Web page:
“I turned around, and it was a second cousin from Los Angeles. He was just there! He recognised me from a photo. We’d never even met before and it’s amazing to think the first time was in Auschwitz!

“It was Nanna’s side of the family coming back together, reuniting in the place considered hell on earth, almost like bashert or fate.”

In the ultimate act of defiance, there, set against the backdrop of the brick-paved vehicle that had facilitated the mass destruction of families and histories and futures, at the scene where the lives of millions of Jews had been stolen, family members were reunited, self-determination reclaimed.

“The Jewish people have been persecuted for thousands of years and it really did show, we are here. We are still here,” Saul adds thoughtfully.

Two years ago, 43-year-old mother-of-two Dana Burrows went on the March with her mother and cousin, remembering it to be “incredibly emotional”.

“Never have I felt such loss and triumph together. The day before the walk we said kaddish for my great-grandmother and great-uncle at the stairs of the crematorium where they perished.”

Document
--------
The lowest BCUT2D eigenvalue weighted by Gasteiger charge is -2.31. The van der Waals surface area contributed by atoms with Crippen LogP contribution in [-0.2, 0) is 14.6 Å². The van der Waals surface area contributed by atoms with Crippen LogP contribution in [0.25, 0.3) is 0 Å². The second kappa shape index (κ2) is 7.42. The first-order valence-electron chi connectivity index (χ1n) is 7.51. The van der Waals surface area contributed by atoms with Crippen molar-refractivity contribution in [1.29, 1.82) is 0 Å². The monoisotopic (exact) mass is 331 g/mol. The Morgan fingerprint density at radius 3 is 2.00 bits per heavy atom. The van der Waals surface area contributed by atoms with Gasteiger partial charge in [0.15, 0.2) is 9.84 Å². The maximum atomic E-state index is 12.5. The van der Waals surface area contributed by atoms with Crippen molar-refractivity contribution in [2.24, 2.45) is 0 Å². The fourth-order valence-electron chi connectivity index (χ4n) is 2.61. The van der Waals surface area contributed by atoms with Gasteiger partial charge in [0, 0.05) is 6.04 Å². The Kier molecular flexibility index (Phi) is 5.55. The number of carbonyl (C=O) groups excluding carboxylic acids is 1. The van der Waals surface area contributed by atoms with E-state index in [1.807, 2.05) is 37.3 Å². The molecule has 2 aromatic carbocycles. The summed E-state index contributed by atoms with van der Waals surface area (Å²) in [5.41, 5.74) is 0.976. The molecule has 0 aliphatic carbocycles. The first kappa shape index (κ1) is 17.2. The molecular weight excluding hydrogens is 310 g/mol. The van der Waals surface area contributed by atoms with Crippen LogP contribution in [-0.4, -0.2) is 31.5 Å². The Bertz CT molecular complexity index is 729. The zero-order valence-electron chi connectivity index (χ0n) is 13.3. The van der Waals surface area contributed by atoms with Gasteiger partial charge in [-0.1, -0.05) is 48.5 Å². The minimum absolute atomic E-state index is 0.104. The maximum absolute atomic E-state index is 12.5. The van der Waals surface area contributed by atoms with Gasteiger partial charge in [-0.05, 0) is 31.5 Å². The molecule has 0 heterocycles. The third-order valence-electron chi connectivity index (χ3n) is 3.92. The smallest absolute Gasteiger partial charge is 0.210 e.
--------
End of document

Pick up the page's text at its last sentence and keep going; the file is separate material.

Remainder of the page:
Dana Burrows leaves a note for both sides of her family on the train tracks of Auschwitz.

During the March, Dana walked alongside survivors, some in their striped prison uniforms.

“Their strength was incredible. I looked around and the spirit that was stolen from us at that very place had returned in abundance,” says Dana.

It was a feeling shared by Sarah Reid, a participant in the inaugural Australian group of MOTL in 2001.

“There is such a strong sense of survivorship and entitlement in being there. To go from there, to celebrating Yom Ha’atzmaut and Yom Hazikaron in Israel is indescribable. It is a whole different level of survivorship and pride.

“You cannot go to Poland without going to Israel afterwards. The message is clear: Hitler did not win. We did.”